Constraint Management & Supplier Relations
If your business suffers from . . .
- Long supplier lead-times
- Incoming quality problems
- Late or unreliable raw material or purchased part deliveries
- Raw material shortages
- Poor quality
. . . then chances are good that your constraint is in the supply chain that you rely on and the policies and practices associated with your relationships with suppliers. The challenge is to get from your suppliers what you need from them to be effective, whether it's better delivery performance, quality, or other aspect of what they supply to you.
But suppliers are not in you sphere of direct control. Sometimes it feels as they are not even in your sphere of influence. Compared to their other customers, you might find yourself not at the center of their attention. When trying to get their attention -- when trying to become a "preferred customer -- you need to find a way to impact performance external to your operation and to your direct control. This is an example of trying to deal with a supplier as an external constraint.
The External Constraint
Many organizations want to significantly improve their bottom line performance, but can only do so by effectively addressing the external factors constraining their performance; external constraints such as insufficient market demand, poor supplier performance, or the unwillingness of the financial institutions to provide the necessary capital. In order to effectively address an external constraint, the organization must construct and present an offer that:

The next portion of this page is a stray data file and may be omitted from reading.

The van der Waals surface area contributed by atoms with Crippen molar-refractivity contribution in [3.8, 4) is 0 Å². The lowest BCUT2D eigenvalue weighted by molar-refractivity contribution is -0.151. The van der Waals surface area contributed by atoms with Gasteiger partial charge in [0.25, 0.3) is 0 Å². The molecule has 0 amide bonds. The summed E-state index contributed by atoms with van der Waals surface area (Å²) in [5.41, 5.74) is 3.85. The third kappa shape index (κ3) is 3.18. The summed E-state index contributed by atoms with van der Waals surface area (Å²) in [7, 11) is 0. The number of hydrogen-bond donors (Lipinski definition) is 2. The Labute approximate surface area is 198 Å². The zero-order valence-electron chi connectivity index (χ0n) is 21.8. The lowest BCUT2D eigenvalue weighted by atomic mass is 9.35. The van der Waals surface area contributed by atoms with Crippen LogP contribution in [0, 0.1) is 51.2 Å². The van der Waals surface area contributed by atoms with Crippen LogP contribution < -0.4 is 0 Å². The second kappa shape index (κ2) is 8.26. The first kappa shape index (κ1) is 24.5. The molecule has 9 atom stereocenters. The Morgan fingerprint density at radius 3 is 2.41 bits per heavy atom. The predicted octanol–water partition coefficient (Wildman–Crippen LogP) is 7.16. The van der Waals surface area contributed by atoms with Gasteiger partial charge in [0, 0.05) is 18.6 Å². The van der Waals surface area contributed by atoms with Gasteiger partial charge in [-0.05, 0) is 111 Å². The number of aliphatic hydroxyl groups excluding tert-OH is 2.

- Alleviates the impact of the external constraint on the organization's performance
- Provides the external constraint with significant, quantifiable bottom line benefits.
Such a win-win is what we call an "unrefusable offer." To construct and present such an offer requires that we create a shift in the way that our offer is valued by the external constraint: from one that is based almost solely on "price" -- where the other important elements of our offer are left virtually unquantified (the ones that can make or break the deal); to one that is based on "price related to bottom line benefits." Hence, one of the major elements to be addressed in providing an external constraint with an "unrefusable offer" is quantifying the value of the offer in terms of its impact on the external constraint's bottom line.
Bottom line here doesn't necessarily mean Net Profit -- it might mean ROI, Inventory Turns, Cash Flow, or keeping within Budget. What's important in doing this is looking at the bottom line through the eyes of the external constraint and determining what it considers to be important. Quantifying the offer in this way enables the external constraint to value the organization's offer on the basis of the "bottom line benefits it gets for the price" rather than simply the "price."